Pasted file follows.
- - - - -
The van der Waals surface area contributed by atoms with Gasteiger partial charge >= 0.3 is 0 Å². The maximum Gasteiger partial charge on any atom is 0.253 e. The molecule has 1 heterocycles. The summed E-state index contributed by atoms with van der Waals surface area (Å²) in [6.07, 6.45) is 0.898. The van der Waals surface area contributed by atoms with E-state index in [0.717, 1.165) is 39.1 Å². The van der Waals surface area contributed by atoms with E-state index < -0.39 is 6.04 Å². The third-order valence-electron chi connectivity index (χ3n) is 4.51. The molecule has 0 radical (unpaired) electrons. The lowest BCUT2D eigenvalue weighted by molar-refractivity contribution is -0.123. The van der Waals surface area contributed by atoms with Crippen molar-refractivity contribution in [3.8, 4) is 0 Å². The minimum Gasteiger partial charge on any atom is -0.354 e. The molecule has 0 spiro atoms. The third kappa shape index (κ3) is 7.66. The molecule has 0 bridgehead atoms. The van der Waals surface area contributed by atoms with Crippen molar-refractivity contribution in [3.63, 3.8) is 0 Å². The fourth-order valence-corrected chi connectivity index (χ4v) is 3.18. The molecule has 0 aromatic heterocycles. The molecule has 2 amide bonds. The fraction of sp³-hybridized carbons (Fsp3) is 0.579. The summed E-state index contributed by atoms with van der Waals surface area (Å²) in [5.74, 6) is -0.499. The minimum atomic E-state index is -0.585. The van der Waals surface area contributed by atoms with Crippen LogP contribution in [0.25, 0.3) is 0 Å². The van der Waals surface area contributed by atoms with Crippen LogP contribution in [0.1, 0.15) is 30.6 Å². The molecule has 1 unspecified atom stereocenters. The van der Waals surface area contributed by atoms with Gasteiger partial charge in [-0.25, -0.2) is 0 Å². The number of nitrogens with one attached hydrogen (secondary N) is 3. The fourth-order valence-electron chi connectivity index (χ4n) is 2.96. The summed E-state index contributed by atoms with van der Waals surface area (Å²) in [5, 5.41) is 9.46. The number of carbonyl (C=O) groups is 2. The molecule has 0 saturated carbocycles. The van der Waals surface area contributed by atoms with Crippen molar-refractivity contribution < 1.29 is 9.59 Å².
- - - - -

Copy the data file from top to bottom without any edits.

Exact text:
The van der Waals surface area contributed by atoms with Gasteiger partial charge >= 0.3 is 0 Å². The maximum Gasteiger partial charge on any atom is 0.253 e. The molecule has 1 heterocycles. The summed E-state index contributed by atoms with van der Waals surface area (Å²) in [6.07, 6.45) is 0.898. The van der Waals surface area contributed by atoms with E-state index in [0.717, 1.165) is 39.1 Å². The van der Waals surface area contributed by atoms with E-state index < -0.39 is 6.04 Å². The third-order valence-electron chi connectivity index (χ3n) is 4.51. The molecule has 0 radical (unpaired) electrons. The lowest BCUT2D eigenvalue weighted by molar-refractivity contribution is -0.123. The van der Waals surface area contributed by atoms with Crippen molar-refractivity contribution in [3.8, 4) is 0 Å². The minimum Gasteiger partial charge on any atom is -0.354 e. The molecule has 0 spiro atoms. The third kappa shape index (κ3) is 7.66. The molecule has 0 bridgehead atoms. The van der Waals surface area contributed by atoms with Crippen molar-refractivity contribution in [3.63, 3.8) is 0 Å². The fourth-order valence-corrected chi connectivity index (χ4v) is 3.18. The molecule has 0 aromatic heterocycles. The molecule has 2 amide bonds. The fraction of sp³-hybridized carbons (Fsp3) is 0.579. The summed E-state index contributed by atoms with van der Waals surface area (Å²) in [5.74, 6) is -0.499. The minimum atomic E-state index is -0.585. The van der Waals surface area contributed by atoms with Crippen LogP contribution in [0.25, 0.3) is 0 Å². The van der Waals surface area contributed by atoms with Crippen LogP contribution in [0.1, 0.15) is 30.6 Å². The molecule has 1 unspecified atom stereocenters. The van der Waals surface area contributed by atoms with Gasteiger partial charge in [-0.25, -0.2) is 0 Å². The number of nitrogens with one attached hydrogen (secondary N) is 3. The fourth-order valence-electron chi connectivity index (χ4n) is 2.96. The summed E-state index contributed by atoms with van der Waals surface area (Å²) in [5, 5.41) is 9.46. The number of carbonyl (C=O) groups is 2. The molecule has 0 saturated carbocycles. The van der Waals surface area contributed by atoms with Crippen molar-refractivity contribution < 1.29 is 9.59 Å².